Arthur Whimbey on Intelligence as a skill

Arthur Whimbey’s definition of intelligence:

“Intelligence in an attentional/processing skill used in analyzing and mentally reconstructing relations. The distinguishing feature of this skill is breaking down complex relations (or problems) into small steps that can be dealt with fully. The major components of the skill are extensive search and careful apprehension of all details relevant to the relation; thorough utilization of all available information including prior knowledge; accurate comparisons; and sequential, step-by-step analysis and construction.”Arthur Whimbey, Intelligence can be Taught (New York, NY: E.P. Dutton & Co, 1975), 120.

Whimbey saw intelligence as a generalized skill.

Here are two more insights from the book.

  1. Low-aptitude students have a tendency to approach problems passively. This is a habit, not a permanent state of their brain. He notes two problems: they use “one-shot thinking rather than extended, sequential construction of understanding; and second, there is a willingness to allow gaps of knowledge to exist…” (pp 55).
    This attitude leads to more frustration when they see other students “get it” and they don’t. The problem is that these students do not have a habit of thinking about problems. The solution is, apparently, to give them examples of thinking through problems out loud then ask them to imitate with the same problem and then with similar ones.
  2. Many students who cannot read well (this is back in 1975) simply were not taught using a phonics based approach (73-74). They cannot “decode” symbols into sounds. This is bad. They assume that since they have not seen the word (a sight-words approach) that they do not know how it sounds. This too, is a problem that can be fixed. I have heard otherwise intelligent adults with no reading disabilities struggle to read words with three or four syllables. This, in my estimation, can be traced to either a lack of phonics training or poor enforcement of phonics skills over time. If a young person gets away with parroting and faking at reading for just one year (which is easy to do in a class full of kids) then they could be perpetually behind.

Book Review: Stuart Ritchie’s Intelligence: All that matters

Stuart Ritchie, Intelligence: All That Matters. (Hodder & Stoughton, Kindle Edition 2016).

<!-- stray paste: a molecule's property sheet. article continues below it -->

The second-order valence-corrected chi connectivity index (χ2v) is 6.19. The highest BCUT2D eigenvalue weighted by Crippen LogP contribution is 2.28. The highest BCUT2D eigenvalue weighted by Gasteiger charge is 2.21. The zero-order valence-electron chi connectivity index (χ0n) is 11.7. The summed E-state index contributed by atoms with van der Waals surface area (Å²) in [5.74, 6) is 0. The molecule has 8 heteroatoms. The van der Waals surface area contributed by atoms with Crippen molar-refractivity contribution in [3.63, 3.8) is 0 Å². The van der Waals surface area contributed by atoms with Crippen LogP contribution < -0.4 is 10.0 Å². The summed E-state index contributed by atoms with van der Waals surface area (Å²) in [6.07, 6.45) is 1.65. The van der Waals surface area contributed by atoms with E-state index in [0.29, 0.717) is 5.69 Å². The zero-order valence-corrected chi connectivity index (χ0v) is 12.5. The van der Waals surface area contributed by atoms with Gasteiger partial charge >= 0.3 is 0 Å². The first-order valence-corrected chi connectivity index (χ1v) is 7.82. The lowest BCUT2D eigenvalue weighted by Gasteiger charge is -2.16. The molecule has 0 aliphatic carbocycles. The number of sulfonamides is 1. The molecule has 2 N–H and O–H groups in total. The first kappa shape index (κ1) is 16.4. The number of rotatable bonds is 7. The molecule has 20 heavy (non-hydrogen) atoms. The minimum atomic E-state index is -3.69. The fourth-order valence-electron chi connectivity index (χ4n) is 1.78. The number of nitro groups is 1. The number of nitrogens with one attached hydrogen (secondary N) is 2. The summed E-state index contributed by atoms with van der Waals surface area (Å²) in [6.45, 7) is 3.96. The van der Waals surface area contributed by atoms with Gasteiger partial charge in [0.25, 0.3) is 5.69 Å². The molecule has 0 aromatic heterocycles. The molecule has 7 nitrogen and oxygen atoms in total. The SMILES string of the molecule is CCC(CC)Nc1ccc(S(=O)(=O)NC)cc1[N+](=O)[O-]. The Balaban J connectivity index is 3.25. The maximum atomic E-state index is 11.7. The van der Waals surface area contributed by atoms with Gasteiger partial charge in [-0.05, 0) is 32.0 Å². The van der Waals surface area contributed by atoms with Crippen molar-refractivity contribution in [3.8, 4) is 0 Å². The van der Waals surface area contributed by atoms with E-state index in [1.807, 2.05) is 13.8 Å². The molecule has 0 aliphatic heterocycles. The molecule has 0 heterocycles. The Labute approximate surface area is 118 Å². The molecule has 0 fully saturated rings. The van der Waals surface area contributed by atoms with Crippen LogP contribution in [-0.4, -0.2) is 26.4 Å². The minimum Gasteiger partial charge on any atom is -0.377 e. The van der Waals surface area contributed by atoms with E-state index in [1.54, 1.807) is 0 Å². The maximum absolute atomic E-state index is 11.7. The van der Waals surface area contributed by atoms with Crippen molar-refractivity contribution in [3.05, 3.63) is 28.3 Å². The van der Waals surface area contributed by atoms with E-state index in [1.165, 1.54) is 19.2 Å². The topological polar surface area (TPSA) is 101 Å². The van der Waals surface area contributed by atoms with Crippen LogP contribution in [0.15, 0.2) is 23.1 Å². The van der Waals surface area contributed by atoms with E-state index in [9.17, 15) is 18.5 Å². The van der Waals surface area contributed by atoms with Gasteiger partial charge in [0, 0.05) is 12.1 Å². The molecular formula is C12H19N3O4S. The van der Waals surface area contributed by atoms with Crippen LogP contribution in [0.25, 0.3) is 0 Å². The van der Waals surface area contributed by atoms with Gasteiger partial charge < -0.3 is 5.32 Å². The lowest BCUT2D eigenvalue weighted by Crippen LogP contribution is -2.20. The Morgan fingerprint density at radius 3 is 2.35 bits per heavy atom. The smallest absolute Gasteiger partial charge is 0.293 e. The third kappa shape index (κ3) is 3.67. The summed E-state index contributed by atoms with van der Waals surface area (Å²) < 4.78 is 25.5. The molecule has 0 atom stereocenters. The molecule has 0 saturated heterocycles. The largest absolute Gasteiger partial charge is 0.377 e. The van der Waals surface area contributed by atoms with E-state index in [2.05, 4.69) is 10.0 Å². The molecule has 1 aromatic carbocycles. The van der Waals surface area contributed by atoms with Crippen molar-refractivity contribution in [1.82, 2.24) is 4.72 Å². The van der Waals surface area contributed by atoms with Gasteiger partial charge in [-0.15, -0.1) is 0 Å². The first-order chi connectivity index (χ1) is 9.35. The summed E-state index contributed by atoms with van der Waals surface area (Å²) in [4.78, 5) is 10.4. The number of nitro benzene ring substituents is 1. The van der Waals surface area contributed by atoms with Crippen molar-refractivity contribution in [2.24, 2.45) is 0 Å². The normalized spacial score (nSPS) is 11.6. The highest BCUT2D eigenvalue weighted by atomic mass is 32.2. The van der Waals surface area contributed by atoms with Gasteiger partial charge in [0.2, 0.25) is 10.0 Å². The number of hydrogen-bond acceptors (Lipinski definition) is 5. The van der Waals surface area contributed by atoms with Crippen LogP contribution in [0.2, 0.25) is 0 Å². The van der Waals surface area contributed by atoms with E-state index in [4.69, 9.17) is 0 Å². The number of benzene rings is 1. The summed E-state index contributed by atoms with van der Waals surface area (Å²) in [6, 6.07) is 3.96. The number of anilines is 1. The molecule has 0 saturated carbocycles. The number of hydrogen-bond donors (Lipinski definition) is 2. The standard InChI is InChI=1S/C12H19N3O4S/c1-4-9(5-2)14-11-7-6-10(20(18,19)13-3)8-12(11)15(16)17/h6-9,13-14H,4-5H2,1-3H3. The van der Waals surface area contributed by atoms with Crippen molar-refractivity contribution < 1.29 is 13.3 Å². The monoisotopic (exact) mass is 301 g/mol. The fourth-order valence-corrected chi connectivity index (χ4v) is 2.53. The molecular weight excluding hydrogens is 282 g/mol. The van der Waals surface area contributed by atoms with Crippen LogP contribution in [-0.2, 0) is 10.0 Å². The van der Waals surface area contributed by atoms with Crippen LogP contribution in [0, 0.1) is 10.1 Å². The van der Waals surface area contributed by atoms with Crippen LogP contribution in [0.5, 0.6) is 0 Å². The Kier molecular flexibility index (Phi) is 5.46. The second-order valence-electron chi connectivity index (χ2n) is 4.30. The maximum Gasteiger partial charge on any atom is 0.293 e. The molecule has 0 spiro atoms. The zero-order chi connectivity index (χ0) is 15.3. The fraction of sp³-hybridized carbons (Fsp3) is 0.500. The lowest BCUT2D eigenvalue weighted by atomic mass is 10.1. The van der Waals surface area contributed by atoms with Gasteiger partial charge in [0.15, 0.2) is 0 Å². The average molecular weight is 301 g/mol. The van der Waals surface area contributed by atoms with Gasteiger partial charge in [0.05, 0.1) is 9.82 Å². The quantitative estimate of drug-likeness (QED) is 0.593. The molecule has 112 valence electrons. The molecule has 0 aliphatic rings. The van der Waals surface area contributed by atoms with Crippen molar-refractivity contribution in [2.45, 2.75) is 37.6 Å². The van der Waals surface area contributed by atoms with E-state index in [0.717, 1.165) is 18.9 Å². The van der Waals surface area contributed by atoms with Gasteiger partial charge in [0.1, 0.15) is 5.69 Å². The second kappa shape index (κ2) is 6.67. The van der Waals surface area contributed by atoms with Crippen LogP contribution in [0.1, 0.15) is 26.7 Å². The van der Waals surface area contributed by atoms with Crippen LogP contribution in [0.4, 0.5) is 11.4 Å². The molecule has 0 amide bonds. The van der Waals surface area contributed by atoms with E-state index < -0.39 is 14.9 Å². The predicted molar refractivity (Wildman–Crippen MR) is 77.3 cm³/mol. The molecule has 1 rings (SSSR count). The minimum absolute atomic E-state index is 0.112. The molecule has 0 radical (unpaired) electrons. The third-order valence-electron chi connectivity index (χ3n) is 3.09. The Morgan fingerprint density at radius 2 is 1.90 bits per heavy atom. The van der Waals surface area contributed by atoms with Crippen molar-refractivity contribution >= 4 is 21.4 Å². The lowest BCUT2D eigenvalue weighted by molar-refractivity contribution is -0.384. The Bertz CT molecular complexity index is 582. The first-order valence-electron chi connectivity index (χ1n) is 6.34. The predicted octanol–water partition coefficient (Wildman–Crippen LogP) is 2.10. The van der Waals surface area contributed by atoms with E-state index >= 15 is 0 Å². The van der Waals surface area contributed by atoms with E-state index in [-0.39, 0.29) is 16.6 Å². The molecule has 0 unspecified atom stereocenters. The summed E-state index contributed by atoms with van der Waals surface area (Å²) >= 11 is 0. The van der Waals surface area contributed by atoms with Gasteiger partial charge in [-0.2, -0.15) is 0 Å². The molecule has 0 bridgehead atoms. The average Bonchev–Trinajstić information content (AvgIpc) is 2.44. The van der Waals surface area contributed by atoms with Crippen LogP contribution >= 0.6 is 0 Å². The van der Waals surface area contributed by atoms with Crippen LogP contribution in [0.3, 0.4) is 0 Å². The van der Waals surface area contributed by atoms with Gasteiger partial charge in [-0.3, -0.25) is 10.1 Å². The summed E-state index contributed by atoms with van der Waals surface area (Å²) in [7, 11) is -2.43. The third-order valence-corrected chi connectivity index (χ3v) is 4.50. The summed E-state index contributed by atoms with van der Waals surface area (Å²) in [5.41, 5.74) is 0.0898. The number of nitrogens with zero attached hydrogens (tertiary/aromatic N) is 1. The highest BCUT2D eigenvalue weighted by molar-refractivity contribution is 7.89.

As an educator and leader, I try to stay up to date on research into personality and human potential. But sometimes I cannot keep up with recent findings. Stuart Ritchie’s new book helped fill the gaps.

Dr. Ritchie is a post-doc researcher at the University of Edinburgh where he is researching the development/decline of intelligence across the life span.

The point of the book is essentially to clarify the facts of the case with reference to intelligence:

“The research shows that intelligence test scores are meaningful and useful; that they relate to education, occupation and even health; that they are genetically influenced; and that they are linked to aspects of the brain. (44-45)”

Through the book Ritchie deftly explains the research with reference to each of these issues. For me to go through how he shows this would make the book superfluous. But some of the most interesting points are:

  1. The differences between male and female intelligence are not in terms of the average, but in terms of the outliers. The mean IQ of men and women is roughly 100. But men skew more toward very low IQs and very high IQs. More men are significantly below average and more men are significantly above average (1226).
  2. While eugenicists were interested in early IQ research, the earliest intelligence scientists were interested in helping the less intelligent to succeed. Not only so, but just like the Nazi discovery of a connection between smoking and cancer, the findings of the early eugenicist IQ researchers have been supported by later research (1192).
  3. Multiple intelligences theory isn’t backed by current scientific research (355).
  4. “Nevertheless, we’re lucky that the tools for raising intelligence – which might partly have caused the Flynn Effect – seem to be staring us in the face, in the form of education.” (1168-70)

The take away of the book is basically this: Intelligence, which can be measured by IQ, matters. The books that claim that hard work is more important than IQ are likely mistaken. Also, education appears to actually increase people’s IQ. This part is really important and while Ritchie never mentions him, it coinheres nicely with Arthur Whimbey’s research on training people in sequential problem solving and slowly improving their processing speed.

If you’re an educator, psychologist, parent, or political science major, I recommend that you read this book.